It grows on a variety of trees but does favour beech and ash and looks like small black balls of hard coal.  When young it is reddish brown with a greyish tinge, turning black in full maturity. It can reach up to 7cm in diameter. The flesh consists of concentrical zones.

Yesterday I visited Bottom Wood, near Matlock, Derbyshire. I've seen Daldinia concentrica on many occasions over the years but have always wanted to see the 'internal' concentrical ridge/zone structure.  Easier said than done, as the fruit body is extremely hard and I always thought a hack-saw! would be required to cut one in half.

The Daldinia I came across yesterday and touched, crumbled in half and there before me was the concentrical structure I had wanted to see for many years.  What struck me is that they look just like the 'rings' on tree trunks that have been cut down and are counted to ascertain the age of the tree.  On further research it seems that each zone layer on the Daldinia is representative of each season of growth.  I counted eight zones so presumably this example has had eight growing  seasons.

Below is a photograph showing the concentrical zones and a mature example.







Monday, 7 March 2016

Bovista - Holkham Beach, Norfolk

Bovista

What is a Bovista?  A Bovista is a true puffball.  It is usually round, oval or pear shaped and either lacks a stem or narrows into a stem like base.  Is quite small and measures no more than 4cm to 6cm across.  Some are attached to the ground by either a single cord known as a mycelial strand or others can be attached by masses of slender strands also known as mycelial strands.  The texture can vary but most tend to feel dry like parchment.  Some are smooth, others flaky and some compromise minute pointed or flattened scales.  The colour is variable from whitish grey to dark reddish brown.  


The apical hole can be regular or irregular in shape and the spores are mostly brown and powdery.  Usually grows in small groups of two or three on soil, grassland and pastures.  Also coastal regions near or in sand dunes.


Last week I returned to Norfolk.  When making my way to the Holkham Beach I spotted a small group of Bovista growing in pasture land very close to the beach.  This one was attached to the ground by masses of strands in sandy soil.  A spore print analysis was not done as I was away from home so an absolute identification could not be undertaken but it might be Bovista dermoxantha (pusilla).


Two photographs below and these will appear on www.fungiworld.co.uk in the future.















Sunday, 14 February 2016

Geastrum triplex (Collared Earthstar)

Geastrum triplex (Collared Earthstar)

I received a phone call from a friend who'd spotted an  'unusual looking' fungus growing behind his green house.  I duly requested a photograph to be sent via mobile phone and it appeared to be the Collared Earthstar, but of course I needed to see for myself.


Despite being Christmas Eve, it was important I took a look before it, or they vanished.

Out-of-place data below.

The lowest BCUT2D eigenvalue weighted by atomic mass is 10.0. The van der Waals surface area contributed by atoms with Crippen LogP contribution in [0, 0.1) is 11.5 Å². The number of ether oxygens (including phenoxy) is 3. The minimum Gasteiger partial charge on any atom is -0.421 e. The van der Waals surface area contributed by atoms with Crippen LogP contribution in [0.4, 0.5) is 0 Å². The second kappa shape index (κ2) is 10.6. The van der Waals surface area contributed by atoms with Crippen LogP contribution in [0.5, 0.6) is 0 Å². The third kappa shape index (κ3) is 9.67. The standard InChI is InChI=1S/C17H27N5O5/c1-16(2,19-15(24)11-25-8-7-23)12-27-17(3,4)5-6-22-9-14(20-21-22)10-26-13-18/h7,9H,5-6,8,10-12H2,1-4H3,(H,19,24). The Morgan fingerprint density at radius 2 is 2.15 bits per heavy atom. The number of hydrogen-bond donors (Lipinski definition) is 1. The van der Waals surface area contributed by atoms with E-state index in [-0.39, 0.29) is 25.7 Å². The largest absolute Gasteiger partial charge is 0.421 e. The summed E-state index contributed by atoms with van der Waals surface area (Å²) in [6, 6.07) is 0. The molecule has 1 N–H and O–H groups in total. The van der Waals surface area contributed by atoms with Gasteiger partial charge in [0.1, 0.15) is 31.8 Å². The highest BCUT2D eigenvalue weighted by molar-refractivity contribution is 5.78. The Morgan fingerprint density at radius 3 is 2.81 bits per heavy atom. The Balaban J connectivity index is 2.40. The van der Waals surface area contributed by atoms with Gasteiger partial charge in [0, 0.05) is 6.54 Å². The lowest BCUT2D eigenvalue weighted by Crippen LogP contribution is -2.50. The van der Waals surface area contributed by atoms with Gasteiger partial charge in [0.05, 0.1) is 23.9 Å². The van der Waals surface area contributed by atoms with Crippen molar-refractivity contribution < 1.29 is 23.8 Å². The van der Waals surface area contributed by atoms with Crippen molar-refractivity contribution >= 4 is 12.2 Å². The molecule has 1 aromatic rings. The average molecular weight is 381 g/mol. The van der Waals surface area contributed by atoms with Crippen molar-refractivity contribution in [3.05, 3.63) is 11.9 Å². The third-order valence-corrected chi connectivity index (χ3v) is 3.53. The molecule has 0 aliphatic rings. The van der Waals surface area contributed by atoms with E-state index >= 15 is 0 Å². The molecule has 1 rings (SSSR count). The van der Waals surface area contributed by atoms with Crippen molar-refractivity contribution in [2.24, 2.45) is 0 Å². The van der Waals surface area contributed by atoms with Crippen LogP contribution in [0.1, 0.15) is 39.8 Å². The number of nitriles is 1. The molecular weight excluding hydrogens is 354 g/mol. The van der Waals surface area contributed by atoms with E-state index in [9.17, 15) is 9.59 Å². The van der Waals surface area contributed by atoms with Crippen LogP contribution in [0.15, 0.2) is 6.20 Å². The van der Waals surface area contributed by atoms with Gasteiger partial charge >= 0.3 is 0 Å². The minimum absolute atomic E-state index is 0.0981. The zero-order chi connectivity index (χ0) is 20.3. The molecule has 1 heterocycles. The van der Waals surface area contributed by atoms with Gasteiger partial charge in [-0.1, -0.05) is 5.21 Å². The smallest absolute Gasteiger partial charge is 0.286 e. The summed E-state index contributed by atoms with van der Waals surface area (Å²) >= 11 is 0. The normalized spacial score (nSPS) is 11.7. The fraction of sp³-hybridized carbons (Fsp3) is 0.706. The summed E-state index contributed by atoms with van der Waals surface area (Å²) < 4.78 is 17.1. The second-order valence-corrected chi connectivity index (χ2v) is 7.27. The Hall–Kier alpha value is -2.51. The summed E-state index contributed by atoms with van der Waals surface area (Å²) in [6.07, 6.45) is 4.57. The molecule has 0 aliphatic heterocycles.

There were three or four growing a few feet apart.  I have not seen many Earthstar but when I have, my first thoughts are how tiny they are in reality.  As even when the rays are fully formed this fungus would fit in the palm of your hand.  These were a little past their best with the rays looking a little brown and sodden but the 'bulb' was still firm and a nice grey colour.

The Collared Earthstar more than likely is the most common of the Geastrum.

The characteristics are as follows:

Initially the 'bulb' is only 5cm across.  It opens out to about 10 cm and has between 4 and 8 pointed rays. The spore sac is greyish in colour and has a central pore.   The rays grow more upright with age and eventually slightly turn back on themselves.  This can cause them to crack a little.  The spore sac looks as though it is sitting on a little collar.


It usually grows  in leaf litter near to deciduous trees between late Summer to Autumn.


Below is a photograph.  The rays are past their best.

A more detailed photograph can be seen at www.fungiworld.co.uk on Browse 5.








Tuesday, 12 January 2016

A Hymn to Fungal Foray




Recently a friend of mine, Dave Wood, a writer, presented me with a hymn that he'd been inspired to write after a fungus foray.  In actual fact, he sang it to me to the tune of a hymn - it moved me so much I asked him to send me the words and here they are!

I thought this posting would make a nice change from my usual informative style of writing.  Fungi are well worthy of a hymn in praise I think!


a hymn to fungal foray - geastrum schmidelii  (dwarf earthstar fungus)
(Cloud Mist – Derbyshire)


out the mud the caps come peeping
winter's breath that's deep and seeping
trail of fungus goes on creeping
up towards the clouds spun grey

see from dirt such beauty grows
hunting in the highs and lows
we are gatherers in the rows
eyes in wonder at the spoils


boxes - baskets - palms and fingers
stepping on then stop to linger
nettles stabbing as we find 

another plus to our foray

here's our earthstar - all eyes flicker
pickers ramblers - hearts and tickers
orange blues and browns from pickers
gathered round as if to pray

all is laid out flat before us
delicate and soft (luxurious)
here's to stalking hands that curious
hunt the gold that's grown in clay


copyright Dave Wood

Nottinghamshire writer, Dave Wood, creates poems to commission for all kinds of life experiences.  He produced  'A Hymn to Fungal Foray' as a response to a mushroom hunt by a local Nottinghamshire nature group.  Examples of his work can be seen at http://specialpoetry.blogspot.co.uk/.